This reserve is a must-see for nature lovers. In season, the gannets are joined by approximately 10,000 pairs of black-legged kittiwake and 10,000 pairs of common murres. Between May and August, the mating behaviours, together with the laying of eggs and feeding of chicks, provide visitors with intimate views in the life of a seabird. The reserve is also home to the world's most southerly breeding site for thick-billed murres about 1000 pairs) and also provides opportunities to view razorbills, black guillemots, herring gulls, black-backed gulls, double-crested cormorants, and great cormorants Ravens, eagles, and other birds of prey are also drawn to the area by the nonstop activities of the nesting seabirds.

During the summer a variety of whales, seals, and visiting seabirds such as shearwaters, add to the richness of this site. Newfoundland bird watchers also seek out the Cape during the winter, when huge rafts of eider ducks mingle with scoters, dovekies, murres, harlequin ducks, old squaw ducks, grebes, loons, and other seabirds along the rugged coastline.

Also during the summer, an interpretation centre at the end of the access road offers information, education programs, and guidance to visitors In the nineteenth century several people died at Cape St. Mary's while attempting to collect eggs from cliff-edge nesting sites. The areas high cliffs, slipper-when-wet rocks, and frequent fog all require visitors to take sensible precautions. The friendly guides at the interpretation centre will provide information about the birds and ensure that your visit is as comfortable and enjoyable as possible. Bird Rock is situated a short distance from the parking lot and visitor centre. Twenty minutes of leisurely walking will take you within eight metres of the gannet stack. Come prepared with warm clothing, binoculars, and lots of extra film for your camera. This site has been described internationally as "the most accessible and best seabird watching spot in the world". The rich musical traditions and hospitality of the Cape Shore can also enhance a visit to unforgettable Cape St. Mary's.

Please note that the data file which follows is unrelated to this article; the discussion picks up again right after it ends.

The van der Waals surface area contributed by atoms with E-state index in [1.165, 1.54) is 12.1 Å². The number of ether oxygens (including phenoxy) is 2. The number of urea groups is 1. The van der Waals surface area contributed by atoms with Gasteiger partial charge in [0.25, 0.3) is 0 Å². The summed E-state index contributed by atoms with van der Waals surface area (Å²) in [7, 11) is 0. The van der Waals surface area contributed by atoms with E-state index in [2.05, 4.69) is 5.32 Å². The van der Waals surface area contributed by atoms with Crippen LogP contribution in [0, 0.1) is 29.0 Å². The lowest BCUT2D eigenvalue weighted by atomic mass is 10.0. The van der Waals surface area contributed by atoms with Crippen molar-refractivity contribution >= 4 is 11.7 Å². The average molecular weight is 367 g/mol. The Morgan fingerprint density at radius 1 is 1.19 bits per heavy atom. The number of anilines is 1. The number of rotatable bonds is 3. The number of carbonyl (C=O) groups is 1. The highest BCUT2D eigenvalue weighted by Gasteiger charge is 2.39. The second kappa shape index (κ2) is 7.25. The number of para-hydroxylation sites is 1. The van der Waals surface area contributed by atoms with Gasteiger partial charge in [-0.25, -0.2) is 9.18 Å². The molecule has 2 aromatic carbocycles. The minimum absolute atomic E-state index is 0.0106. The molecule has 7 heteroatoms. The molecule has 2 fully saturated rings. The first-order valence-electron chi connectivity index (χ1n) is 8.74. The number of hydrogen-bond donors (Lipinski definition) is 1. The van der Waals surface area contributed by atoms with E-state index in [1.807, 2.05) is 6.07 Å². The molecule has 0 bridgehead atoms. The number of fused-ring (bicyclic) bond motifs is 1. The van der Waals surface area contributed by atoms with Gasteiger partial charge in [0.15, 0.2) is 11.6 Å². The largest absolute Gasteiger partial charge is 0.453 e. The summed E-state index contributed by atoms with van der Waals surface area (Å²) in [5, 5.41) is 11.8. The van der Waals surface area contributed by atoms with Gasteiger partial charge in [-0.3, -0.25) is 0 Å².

Witless Bay Ecological Reserve

Fifty minutes from St. John's International Airport.

This reserve, located just south of St. John's, is made up of four islands: Gull, Green, Great, Pee Pee. These are home to the continent's largest gathering of Atlantic puffins (over 90,000 pairs) and the world's second largest colony of Leach's storm-petrel. The reserve also features North America's second largest kittiwake colony. In addition, there are a few dozen black-backed gulls, razorbills, and black guillemots. Reports of Manx shearwaters on the reserve together with the establishment of a small Manx shearwater colony, orth America's first, on Middle Lawn Island off the Burin Peninsula lead some scientists to suspect that a few Manx shearwaters may be found in an occasional burrow among the reserve's tens of thousands of puffin burrows.

Other Colonies

The colonies listed are among the largest and most important in the world. Newfoundland and Labrador boasts hundreds of additional seabird colonies, as well as many other sites and lookouts where residents and visitors can enjoy quality bird watching. If Manx shearwaters are of special interest, then Middle Lawn Island off the Burin Peninsula is the best location. Small numbers f cormorants nest on several island in Placentia Bay. A few black-headed gulls are nesting on some islands off Newfoundland's west coast. Puffins, storm-petrels, kittiwakes, and numerous other seabirds can be found in dozens of additional colonies.